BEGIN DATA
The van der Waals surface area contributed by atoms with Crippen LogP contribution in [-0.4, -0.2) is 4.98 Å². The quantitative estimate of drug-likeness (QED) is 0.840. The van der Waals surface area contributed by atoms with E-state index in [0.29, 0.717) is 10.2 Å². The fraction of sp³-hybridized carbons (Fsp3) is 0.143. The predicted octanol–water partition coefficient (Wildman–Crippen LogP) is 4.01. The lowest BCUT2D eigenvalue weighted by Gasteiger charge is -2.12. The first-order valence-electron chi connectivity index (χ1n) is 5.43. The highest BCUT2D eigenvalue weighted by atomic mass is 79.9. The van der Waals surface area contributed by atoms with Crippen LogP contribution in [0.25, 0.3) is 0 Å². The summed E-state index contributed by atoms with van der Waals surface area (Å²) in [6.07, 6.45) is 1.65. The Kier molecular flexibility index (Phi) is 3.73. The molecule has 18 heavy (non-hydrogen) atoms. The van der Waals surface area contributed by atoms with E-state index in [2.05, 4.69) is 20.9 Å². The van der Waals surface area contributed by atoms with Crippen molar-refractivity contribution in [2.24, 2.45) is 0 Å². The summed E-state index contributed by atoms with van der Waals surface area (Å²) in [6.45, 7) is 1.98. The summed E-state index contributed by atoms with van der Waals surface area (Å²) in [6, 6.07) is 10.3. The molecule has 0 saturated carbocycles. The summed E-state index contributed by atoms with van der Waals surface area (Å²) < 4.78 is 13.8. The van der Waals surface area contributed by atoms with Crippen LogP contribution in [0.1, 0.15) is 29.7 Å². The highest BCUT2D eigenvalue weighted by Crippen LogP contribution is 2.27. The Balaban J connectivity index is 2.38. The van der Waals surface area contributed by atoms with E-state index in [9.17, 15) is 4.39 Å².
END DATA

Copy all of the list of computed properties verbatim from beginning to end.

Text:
The van der Waals surface area contributed by atoms with Crippen LogP contribution in [-0.4, -0.2) is 4.98 Å². The quantitative estimate of drug-likeness (QED) is 0.840. The van der Waals surface area contributed by atoms with E-state index in [0.29, 0.717) is 10.2 Å². The fraction of sp³-hybridized carbons (Fsp3) is 0.143. The predicted octanol–water partition coefficient (Wildman–Crippen LogP) is 4.01. The lowest BCUT2D eigenvalue weighted by Gasteiger charge is -2.12. The first-order valence-electron chi connectivity index (χ1n) is 5.43. The highest BCUT2D eigenvalue weighted by atomic mass is 79.9. The van der Waals surface area contributed by atoms with Crippen LogP contribution in [0.25, 0.3) is 0 Å². The summed E-state index contributed by atoms with van der Waals surface area (Å²) in [6.07, 6.45) is 1.65. The Kier molecular flexibility index (Phi) is 3.73. The molecule has 18 heavy (non-hydrogen) atoms. The van der Waals surface area contributed by atoms with E-state index in [2.05, 4.69) is 20.9 Å². The van der Waals surface area contributed by atoms with Crippen molar-refractivity contribution in [2.24, 2.45) is 0 Å². The summed E-state index contributed by atoms with van der Waals surface area (Å²) in [6.45, 7) is 1.98. The summed E-state index contributed by atoms with van der Waals surface area (Å²) in [6, 6.07) is 10.3. The molecule has 0 saturated carbocycles. The summed E-state index contributed by atoms with van der Waals surface area (Å²) < 4.78 is 13.8. The van der Waals surface area contributed by atoms with Crippen LogP contribution in [0.1, 0.15) is 29.7 Å². The highest BCUT2D eigenvalue weighted by Crippen LogP contribution is 2.27. The Balaban J connectivity index is 2.38. The van der Waals surface area contributed by atoms with E-state index in [9.17, 15) is 4.39 Å².